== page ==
This Was Never Going to Be an Apple Killer Anyway

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Microsoft's (NASDAQ: MSFT  ) gutsy gamble doesn't appear to be paying off.

The software giant's last-minute decision to push its Surface tablet into third-party retailers just days before the holiday shopping season came to a close has backfired.

In an analyst report earlier this week, R.W. Baird's William Power concludes that Microsoft's tablet has been a dud.

After speaking to reps at Best Buy (NYSE: BBY  ) and Staples (NASDAQ: SPLS  ) -- the two most prominent chains that began stocking the Windows RT-fueled device two weeks ago -- Power concludes that the buzz just wasn't there.

Apple's (NASDAQ: AAPL  ) iPad remains the top choice, and that's not necessarily a shocker. Power also reports that Amazon's Kindle Fire and Samsung Galaxy Tab were popular alternatives. However, he describes the reps at Best Buy and Staples labeling demand merely "modest" for the Surface. All of the stores checked had not run out of Surface tablets.

This is the worst thing that could happen to Microsoft, which had limited the sale of Surface since October's launch to its own online store and the roughly 70 Microsoft stand-alone and holiday stores around the country.

"Expanding its reach is dangerous," I wrote about Microsoft's strategy when it was announced two weeks ago:

If Surface isn't selling at one of its pop-up kiosks, no one knows. If consumers see the Surface and choose cheaper Android tablets or the iPad's richer ecosystem at the local Best Buy, Microsoft will be exposed. This is exactly what doomed the webOS TouchPad and the BlackBerry PlayBook, as both tablets quickly saw their selling prices cut by more than half in the clearance bin.

The TouchPad died after flopping at the retail level, though BlackBerry's PlayBook lives on. Research In Motion (NASDAQ: BBRY  ) has a 4G model "coming soon" as it gears up for next month's anticipated update of its BlackBerry mobile operating system, but the RIM tablets on the market now are marked down to half of their original prices. Is this what Microsoft wants? Now that it has been exposed through channels where it can't silence the soft sell-through numbers, Microsoft may have little choice but to cut prices ahead of the next month's rollout of the higher-priced Surface Pro tablets that do more than just play nice with Microsoft Office and run RT apps.

Mr. Softy's in a pickle, though. If it slashes Surface prices -- something that is no doubt necessary at this point as analysts slash their Surface unit sale projections -- it will upset the hardware partners putting out Windows RT tablets. It's a lose-lose situation, and it may be what prevents the Surface Pro tablet from being the game-changer that it could have been.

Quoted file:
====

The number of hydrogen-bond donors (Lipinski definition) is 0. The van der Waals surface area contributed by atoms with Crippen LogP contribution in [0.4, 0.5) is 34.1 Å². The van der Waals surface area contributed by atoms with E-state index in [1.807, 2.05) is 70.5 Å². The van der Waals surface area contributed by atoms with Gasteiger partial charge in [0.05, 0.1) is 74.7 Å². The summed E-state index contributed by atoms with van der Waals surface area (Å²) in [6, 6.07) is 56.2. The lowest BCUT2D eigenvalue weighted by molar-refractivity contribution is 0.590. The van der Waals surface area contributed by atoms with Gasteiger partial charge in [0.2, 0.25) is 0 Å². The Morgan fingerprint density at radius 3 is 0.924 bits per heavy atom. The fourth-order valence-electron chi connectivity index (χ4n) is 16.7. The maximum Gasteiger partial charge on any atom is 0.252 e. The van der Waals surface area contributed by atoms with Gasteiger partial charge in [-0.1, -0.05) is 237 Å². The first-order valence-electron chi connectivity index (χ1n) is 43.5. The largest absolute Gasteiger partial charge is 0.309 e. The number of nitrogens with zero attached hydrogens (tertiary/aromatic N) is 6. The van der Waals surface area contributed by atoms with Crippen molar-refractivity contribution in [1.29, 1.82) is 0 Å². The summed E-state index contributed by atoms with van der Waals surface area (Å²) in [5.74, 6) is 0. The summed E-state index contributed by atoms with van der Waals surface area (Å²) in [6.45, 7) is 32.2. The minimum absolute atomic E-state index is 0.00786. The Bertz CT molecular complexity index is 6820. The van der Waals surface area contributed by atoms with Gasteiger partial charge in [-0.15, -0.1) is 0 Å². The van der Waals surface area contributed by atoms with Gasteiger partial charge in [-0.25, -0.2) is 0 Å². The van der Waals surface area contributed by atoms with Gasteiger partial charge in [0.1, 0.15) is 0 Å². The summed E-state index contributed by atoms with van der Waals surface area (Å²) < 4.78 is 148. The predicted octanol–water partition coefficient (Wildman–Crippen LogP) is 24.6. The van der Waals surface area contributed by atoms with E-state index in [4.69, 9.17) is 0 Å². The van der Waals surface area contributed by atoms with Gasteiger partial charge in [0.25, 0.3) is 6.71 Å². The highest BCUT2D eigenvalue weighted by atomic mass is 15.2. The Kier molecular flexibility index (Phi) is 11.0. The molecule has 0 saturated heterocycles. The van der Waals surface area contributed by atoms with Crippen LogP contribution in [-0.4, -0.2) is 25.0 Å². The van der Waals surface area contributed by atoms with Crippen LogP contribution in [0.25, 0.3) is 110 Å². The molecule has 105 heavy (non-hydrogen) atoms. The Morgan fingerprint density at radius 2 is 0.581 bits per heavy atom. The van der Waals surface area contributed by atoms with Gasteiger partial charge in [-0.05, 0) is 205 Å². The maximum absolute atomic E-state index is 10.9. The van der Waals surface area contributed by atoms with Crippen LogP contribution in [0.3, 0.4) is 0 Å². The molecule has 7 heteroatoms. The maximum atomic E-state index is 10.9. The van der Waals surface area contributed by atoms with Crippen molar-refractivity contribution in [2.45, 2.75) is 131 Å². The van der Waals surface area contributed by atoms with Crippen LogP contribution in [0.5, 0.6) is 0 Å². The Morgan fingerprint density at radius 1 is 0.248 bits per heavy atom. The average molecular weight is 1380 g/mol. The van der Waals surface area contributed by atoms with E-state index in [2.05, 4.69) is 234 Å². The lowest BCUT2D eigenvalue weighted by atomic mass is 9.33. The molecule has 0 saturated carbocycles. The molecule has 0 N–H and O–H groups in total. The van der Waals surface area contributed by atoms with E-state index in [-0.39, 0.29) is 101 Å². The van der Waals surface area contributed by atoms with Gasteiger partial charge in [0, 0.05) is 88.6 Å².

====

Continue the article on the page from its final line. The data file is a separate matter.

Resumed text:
It's been a frustrating path for Microsoft investors, who've watched the company fail to capitalize on the incredible growth in mobile over the past decade. However, with the release of its own tablet, along with the widely anticipated Windows 8 operating system, the company is looking to make a splash in this booming market. In this brand-new premium report on Microsoft, our analyst explains that while the opportunity is huge, the challenges are many. He's also providing regular updates as key events occur, so make sure to claim a copy of this report now by clicking here.

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  • Report this Comment On December 26, 2012, at 6:58 PM, marv08 wrote:

    When MS launched its first tablet wave at the beginning of the third millennium CE (common era, not compact embedded), they failed miserably, because adding a thin and flawed stylus-enabled GUI over an OS designed for keyboard and mouse was not enough to make people pay for overpriced and underpowered devices for which no dedicated and good software existed. Even a decade later, not only did third party software houses fail to deliver, even MS itself barely managed to make a total of ONE dedicated touchscreen apps (OneNote) in those 10 years. Not a single one of the record selling Office apps have been made into true tablet apps etc.

    Now, 10 years later, they try exactly the same thing... A device, not powerful enough to compete with even cheap netbooks, pricier than the competition, no dedicated software, a painful MS Office travesty (admitted, its a beta, but they shipped it) and a thin, at some point called Metro, GUI layer on top of almost stock = untouchable Windows. No speculation is needed about the chances for success... It is only history (or hysteria, as far as MS fanboys are concerned) repeating itself.

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